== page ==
We tested an eGPU in some of 2020's biggest games

We tested an eGPU in some of 2020's biggest games

Thunderbolt 3 based eGPUs have been around for many years, offering the ability to plug a full desktop-class GPU into a laptop. Theoretically it’s an appealing idea, especially if someone is using an older laptop that has a perfectly fine CPU to handle games, but the GPU is long in the tooth. But there are some drawbacks.

In this video I talk about my experiences using an eGPU over the past 4 months to play 10 of the biggest games from the past couple of years. Each game was tested in four different ways, and below are the specs of the equipment I used—all of which is covered in the video.

Dell XPS 15 7590 specs:

  • 15.6-inch 4K OLED panel
  • Intel 9th-gen Core i9-9980HK
  • Nvidia GeForce GTX 1650
  • 32GB DDR4/2666
  • 1TB Samsung NVMe M.2 SSD

eGPU setup:

  • Asus XG Station Pro ($330 from B&H PhotoRemove non-product link)
  • Nvidia GeForce RTX 2070 Super Founders Edition ($856.80 from AmazonRemove non-product link)

As you can see in the video, the 2070 Super inside this eGPU offered higher frame rates than the GTX 1650 in the XPS 15 in almost every game. The 8-core Core i9-9980HK was also able to perform with higher clocks for longer periods, because it didn’t have to share cooling with the GTX 1650. The improvements would be even more dramatic on older laptops with out-of-date video cards.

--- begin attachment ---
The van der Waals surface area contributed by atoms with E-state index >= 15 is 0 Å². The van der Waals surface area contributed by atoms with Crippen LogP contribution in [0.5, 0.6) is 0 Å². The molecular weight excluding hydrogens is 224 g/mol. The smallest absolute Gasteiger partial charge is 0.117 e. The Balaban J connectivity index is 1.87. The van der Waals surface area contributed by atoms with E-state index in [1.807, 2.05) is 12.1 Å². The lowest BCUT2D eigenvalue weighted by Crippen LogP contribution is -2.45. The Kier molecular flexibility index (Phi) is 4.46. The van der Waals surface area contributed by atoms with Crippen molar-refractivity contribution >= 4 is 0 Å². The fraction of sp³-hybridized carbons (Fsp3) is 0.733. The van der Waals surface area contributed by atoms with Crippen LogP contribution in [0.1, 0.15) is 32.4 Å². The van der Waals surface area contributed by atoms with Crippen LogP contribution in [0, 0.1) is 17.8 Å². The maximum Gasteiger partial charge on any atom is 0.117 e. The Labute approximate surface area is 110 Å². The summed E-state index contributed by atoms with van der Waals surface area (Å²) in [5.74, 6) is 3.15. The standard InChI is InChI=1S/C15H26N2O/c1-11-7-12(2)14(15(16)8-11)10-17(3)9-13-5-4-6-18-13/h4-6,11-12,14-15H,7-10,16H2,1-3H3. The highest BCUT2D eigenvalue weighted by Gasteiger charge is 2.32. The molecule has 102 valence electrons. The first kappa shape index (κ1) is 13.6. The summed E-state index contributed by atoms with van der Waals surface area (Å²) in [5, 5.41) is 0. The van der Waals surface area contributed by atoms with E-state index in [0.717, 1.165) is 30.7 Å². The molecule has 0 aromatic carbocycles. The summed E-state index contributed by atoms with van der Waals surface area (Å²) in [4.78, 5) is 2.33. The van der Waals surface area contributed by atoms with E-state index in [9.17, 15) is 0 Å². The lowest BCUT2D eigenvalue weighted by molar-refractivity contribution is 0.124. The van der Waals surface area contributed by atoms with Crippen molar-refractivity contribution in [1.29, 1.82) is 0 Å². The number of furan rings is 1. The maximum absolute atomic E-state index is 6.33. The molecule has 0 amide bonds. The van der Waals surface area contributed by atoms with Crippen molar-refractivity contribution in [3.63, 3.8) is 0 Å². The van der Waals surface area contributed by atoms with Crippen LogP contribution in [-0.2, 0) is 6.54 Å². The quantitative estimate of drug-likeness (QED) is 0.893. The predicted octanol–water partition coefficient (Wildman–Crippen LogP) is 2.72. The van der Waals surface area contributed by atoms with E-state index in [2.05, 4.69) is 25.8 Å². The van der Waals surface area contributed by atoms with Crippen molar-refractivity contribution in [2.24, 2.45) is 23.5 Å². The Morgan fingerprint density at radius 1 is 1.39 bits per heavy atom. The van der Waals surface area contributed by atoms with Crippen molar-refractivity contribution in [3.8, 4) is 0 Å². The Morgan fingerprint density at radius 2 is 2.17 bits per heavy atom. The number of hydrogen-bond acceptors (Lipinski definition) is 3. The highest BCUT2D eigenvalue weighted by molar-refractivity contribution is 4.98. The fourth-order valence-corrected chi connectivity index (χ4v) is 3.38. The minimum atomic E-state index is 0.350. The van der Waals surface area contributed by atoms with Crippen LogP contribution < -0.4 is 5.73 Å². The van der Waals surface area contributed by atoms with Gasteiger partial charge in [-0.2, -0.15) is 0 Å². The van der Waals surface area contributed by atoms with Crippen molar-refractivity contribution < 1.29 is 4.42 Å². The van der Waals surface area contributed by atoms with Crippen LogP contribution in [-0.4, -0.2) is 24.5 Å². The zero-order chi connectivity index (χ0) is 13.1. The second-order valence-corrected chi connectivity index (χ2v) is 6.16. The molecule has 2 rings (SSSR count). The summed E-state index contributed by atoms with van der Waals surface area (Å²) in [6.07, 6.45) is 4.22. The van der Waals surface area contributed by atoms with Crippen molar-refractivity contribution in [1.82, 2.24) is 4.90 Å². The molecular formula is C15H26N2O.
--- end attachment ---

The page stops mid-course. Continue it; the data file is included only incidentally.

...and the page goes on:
But there are considerations with such a setup. First off, you have to weigh the return on investment. In theory it’s nice to have the best of both worlds—the portability of a mainstream laptop, and the power of a GPU at home. But the price of buying an eGPU enclosure and a desktop GPU (as you can see from the prices of our components) can be upwards of $800 or even $1,000—just as much as building an equally capable PC. And if you don’t have a laptop you will get more bang for your buck by getting as much power as you can afford in a laptop right now, and then upgrading to an eGPU later.

Second, because of the constraints of Thunderbolt 3, any eGPU you run isn’t going to perform as well as if it were in a PC tower. It might get close, but you are always going to give up performance.

Third, I did have to troubleshoot some games and make changes in Windows in order to get games to work with the eGPU, meaning your mileage may vary depend in the game you want to play.

With all that said, an eGPU is still a viable option if you know the drawbacks going in and want to get more out of a laptop. In the future I plan on testing this eGPU setup in creative applications and look forward to see what Thunderbolt 4 can enable on future laptops.

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